Of all 87 interesting projects, which stand to visit? Why not ask the experts, the contestants, who spend the times between jury interviews getting to know each other, and each others’ projects.
On Sunday, the Jury interviews of European Union Contest for Young Scientists continued at Suvilahti contest venue. MyScience asked what the contestants thought was the most interesting project, apart from their own. The answers took us on a journey to discover projects varying from 3-D displays to crayfish.
We started from stand number 81, where Melvin Zammit introduced his innovation for a 3-D display. The project is based on an idea of putting transparent images in front of each other to create more natural 3-D visuals.
In Melvin’s opinion, the project really worth mentioning is Lai Xue’s augmented reality solution that incorporates orientation tracking system and displacement tracking system. And those cool goggles.
Lai directed us to Nikita Kalmykov from Russia, whose universal robot could substitute for many robots built only for one purpose.
Nikita said he had found a project a couple of booths away interesting. Israeli team Gal Oren and Nerya Yair Stroh’s leakage detection and discontinuation system is based on a mathematical model and it notices when the average water consumption is exceeded, disconnects the water supply and notifies the consumer with an SMS.
The stands. Photo: Janne Salo.
Gal asked us to turn around to find the next interesting project. Espen Bernton from Norway has studied amphiphilic polymers. His results can help in pharmacological development of better drug delivery systems, in which polymers are used as carriers.
Espen said to look for the next interesting project from the same corridor. Natalie Mitchell from the United Kingdom has developed an auto focusing system for digital microscopy, which can be used to take better images in less time.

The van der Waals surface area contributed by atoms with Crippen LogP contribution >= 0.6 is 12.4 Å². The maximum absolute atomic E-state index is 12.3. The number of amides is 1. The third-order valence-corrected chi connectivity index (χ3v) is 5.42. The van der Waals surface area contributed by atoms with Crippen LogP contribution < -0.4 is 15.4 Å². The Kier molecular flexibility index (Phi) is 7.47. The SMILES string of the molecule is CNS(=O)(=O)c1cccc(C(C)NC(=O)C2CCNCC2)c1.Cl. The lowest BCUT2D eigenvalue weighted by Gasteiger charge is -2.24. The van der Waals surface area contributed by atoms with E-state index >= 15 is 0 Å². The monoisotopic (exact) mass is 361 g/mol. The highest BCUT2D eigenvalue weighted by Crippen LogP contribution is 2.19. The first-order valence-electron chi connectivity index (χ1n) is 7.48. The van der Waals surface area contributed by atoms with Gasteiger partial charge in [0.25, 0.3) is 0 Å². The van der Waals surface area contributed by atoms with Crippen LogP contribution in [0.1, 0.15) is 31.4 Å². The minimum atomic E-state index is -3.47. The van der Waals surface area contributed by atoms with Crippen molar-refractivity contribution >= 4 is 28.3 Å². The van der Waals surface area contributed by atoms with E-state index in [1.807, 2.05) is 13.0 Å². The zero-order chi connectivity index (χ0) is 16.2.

Natalie said she’d found Victoria Welander’s project on signal crayfish interesting, as she is also familiar with the subject. Victoria has studied the effect of predators, like perch and pike, on signal grayfish populations in two Swedish lakes.
Natalie suggested to visit team Anna Blum and Erik Rothman from Sweden, who had studied protein aggregation in yeast cells. But the buses to Heureka Science Centre awaited…
After the day at the stands, the contestants got a chance to have a bit of fun in Heureka. The evening started with a welcome speech by the Director of the science centre, Per-Edvin Persson, followed by Good Fire show.
Good fire show in Heureka. Photo: Linnea Töyrylä.
After the flames, Sky French from the UK gave a lecture to the contestants. “Not too long ago I was like you, interested in science but not sure what to do with it,” she said. Now, at 25 French has finished her Ph.D., and works at the University of Cambridge.
French said that at the age of 11, she wanted to become an astronaut, but soon realized that she didn’t want to die and wasn’t going to be tall enough. A few years later she understood that what she really wanted was to understand more about the universe.
Nowadays, French’s field is particle physics, and she lectured about research done in CERN with the massive Large Hadron Collider.
After the official part, it was time to unwind in Heureka’s fun and educative exhibitions.
Victoria Welander at Heureka Classics exhibition. Photo: Linnea Töyrylä.
Are you EUCYS 2011 participant? Now it’s your chance to get your research published in a peer-reviewed journal. Read more about European Journal for Young Scientists and Engineers.